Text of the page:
Why go? Denmark’s ridiculously good-looking second city has experimental harbourfront architecture (see Aarhus Ø’s jagged Iceberg); laid-back bars, boutiques and galleries in the cobbled Latin Quarter; and tons of gory Viking history.
What to do Head to ARoS Aarhus Kunstmuseum, a conceptual art gallery based on Dante’s ‘Divine Comedy’, with a 400-ton glass rainbow walkway on its roof. Keep an eye out for European Capital of Culture events this year, with open-air theatre performances, live music, outdoor art, cultural bike tours and cooking sessions.
Why go? Detroit is experiencing a cultural renaissance: the cool kids are moving back in and opening bars, galleries and cafés, and the food scene is bolstered by fresh produce from urban farms. It was the birthplace of techno and Motown – and it’s still great for music.
What to do See how records are made at Jack White’s Third Man Records pressing plant and music store, watch a band at the spookily ornate Masonic Temple, sing where Stevie Wonder once did at the Motown Museum and dance at Movement techno festival. Eat at Selden Standard.
Why go? For remoteness, calm and mysterious stories (such as how Tiger’s Nest mountain monastery is named after a flying tigress and a crazy monk created the country’s goat-cow-hybrid national animal, the takin). Visit this Himalayan Buddhist kingdom and experience an entirely different way of understanding the world.
What to do Hang out drinking butter tea in probably the world’s most chilled out capital city (there are so few people, they don’t need traffic lights) and head to rural Punakha Valley for temples and rice terraces.
Why go? For sunshine (Valletta is Europe’s sunniest city) and cheap wine at about £1.74 a glass in Sliema, a former fishing village turned cool summer getaway (it’s also great for vintage shops). Go before everyone else does: Valletta is the European Capital of Culture next year.
What to do Check out the annual Maltese folk festival, Ghanafest, in June, and the Malta Jazz Festival in July. Head to Caffe Berry for good coffee and local vibes in Sliema and check out the huge, dark Caravaggio painting in Valletta’s cathedral – the badass artist went on the run here when he was wanted for murder.
Why go? If you like street food, brunch and a decent flat white. Tasmania’s capital is emerging as a foodie destination with everything from street food and markets to gourmet dining in old industrial buildings. It’s a good-weird creativity hotbed: millennial indie lady Courtney Barnett went to art school here.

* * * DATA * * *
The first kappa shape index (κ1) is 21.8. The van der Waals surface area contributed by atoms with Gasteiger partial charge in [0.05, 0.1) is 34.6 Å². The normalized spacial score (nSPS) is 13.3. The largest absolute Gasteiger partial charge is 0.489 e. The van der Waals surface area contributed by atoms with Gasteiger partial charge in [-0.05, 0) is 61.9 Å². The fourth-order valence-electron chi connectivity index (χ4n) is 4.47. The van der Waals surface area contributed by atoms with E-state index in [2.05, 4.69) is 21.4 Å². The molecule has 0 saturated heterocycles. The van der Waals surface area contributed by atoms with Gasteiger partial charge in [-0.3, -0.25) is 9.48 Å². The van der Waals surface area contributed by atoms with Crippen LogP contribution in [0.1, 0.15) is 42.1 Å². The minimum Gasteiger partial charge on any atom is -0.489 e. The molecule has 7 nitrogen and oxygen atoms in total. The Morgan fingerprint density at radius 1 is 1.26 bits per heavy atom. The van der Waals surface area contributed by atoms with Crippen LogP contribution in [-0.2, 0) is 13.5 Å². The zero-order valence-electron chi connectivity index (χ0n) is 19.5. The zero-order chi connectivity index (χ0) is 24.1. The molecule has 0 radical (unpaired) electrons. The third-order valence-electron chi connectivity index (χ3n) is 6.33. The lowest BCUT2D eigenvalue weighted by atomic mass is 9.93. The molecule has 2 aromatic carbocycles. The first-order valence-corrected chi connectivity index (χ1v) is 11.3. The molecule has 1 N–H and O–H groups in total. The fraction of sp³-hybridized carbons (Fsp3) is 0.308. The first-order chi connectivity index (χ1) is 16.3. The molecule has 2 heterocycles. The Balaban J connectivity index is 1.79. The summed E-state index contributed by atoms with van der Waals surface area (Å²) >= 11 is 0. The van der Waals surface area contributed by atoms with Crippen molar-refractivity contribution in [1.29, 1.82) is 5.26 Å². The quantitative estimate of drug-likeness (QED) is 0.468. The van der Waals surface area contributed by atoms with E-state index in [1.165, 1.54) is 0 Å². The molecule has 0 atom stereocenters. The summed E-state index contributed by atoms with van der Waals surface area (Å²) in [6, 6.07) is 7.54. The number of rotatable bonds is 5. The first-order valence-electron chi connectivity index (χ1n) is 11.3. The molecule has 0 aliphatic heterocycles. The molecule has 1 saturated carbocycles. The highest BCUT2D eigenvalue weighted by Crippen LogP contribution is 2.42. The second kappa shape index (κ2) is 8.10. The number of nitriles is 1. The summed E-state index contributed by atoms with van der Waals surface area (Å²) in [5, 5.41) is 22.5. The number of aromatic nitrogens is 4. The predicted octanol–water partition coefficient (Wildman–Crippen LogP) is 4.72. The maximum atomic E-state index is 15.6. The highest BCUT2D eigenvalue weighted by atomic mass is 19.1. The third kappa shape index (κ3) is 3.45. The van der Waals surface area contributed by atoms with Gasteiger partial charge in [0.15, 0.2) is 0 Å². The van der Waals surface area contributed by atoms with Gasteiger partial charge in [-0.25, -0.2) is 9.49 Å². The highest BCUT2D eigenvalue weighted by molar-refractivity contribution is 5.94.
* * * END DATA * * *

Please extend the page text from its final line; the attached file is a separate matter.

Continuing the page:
What to do See old and new art at the subterranean MONA (it’s located in a winery so the bar’s pretty great too, FYI). The gallery also hosts gothy avant-garde winter festival Dark MOFO, curated by Violent Femmes’ bassist Brian Ritchie.
Why go? Quiet Caribbean beaches, cool ancient ruins, epic Amazon jungle and Andean peaks to scale. Last year’s landmark peace deal (and a certain Netflix series) brought a new wave of travellers and everyone’s telling you to go now, before Starbucks opens everywhere.
What to do See the Lost City in the Sierra Nevada mountains, the well-preserved old city in Cartagena, complete with Spanish architecture and vibes, Bogotá for art architecture and Medellín for the flower festival.
Why go? Help the land of politeness celebrate its 150th birthday (or confederation) this year in one of its lovely laid-back cities or epic national parks. Need another reason? Trudeau.
What to do Eat poutine, give luging a try at the Olympic Park in Calgary and get outdoorsy in the mountains and wilderness around the jaw-dropping Lake Louise (think glaciers, skating and frozen waterfalls in winter; sun, saturated blues and white peaks in summer). Be in Ottawa, Charlottetown or Vancouver for the big Canada Day celebrations on July 1.
Why go? It’s the most affordable holiday destination in Western Europe, there’s design and tile-porn aplenty, and Portugal’s great for eating, especially fresh seafood.
What to do Surf in Ericeira on the Atlantic coast, and go to Lisbon for street art and colourful cobbled streets with old-school wood-interior trams. In Porto see the Hogwarts-esque Majestic Café where JK Rowling wrote ‘Harry Potter’ and the blue-and-white tiled São Bento station, where Portugal’s second Time Out food market opens later this year (there’s one in Lisbon already).
Why go? Basilicata, a fairly undiscovered part of southern Italy (right in the boot’s instep), is all about natural beauty. But its jewel is Matera – a city that’s literally been carved into rocks.
What to do Matera’s 9,000-year-old cave dwellings (sassi) are often used as filming locations for movies (last year’s ‘Ben Hur’ and ‘Wonder Woman’, out in June), and for good reason. The unused caves – some of which are great for exploring – are fast being renovated as houses, restaurants, galleries and hotels.
Why go? This year there’s a fair bit of buzz for the ‘pearl of Africa’ (thanks for that quote, Churchill), thanks to investment in its tourism industry. It’s home to chunks of the River Nile and Lake Victoria, and all manner of interesting wildlife (chimpanzees, African golden cats, crocs and prehistoric birds that feed off the crocs, to name a few).
What to do Go gorilla-spotting in Bwindi Impenetrable National Park, home to half the world’s population of mountain gorillas.
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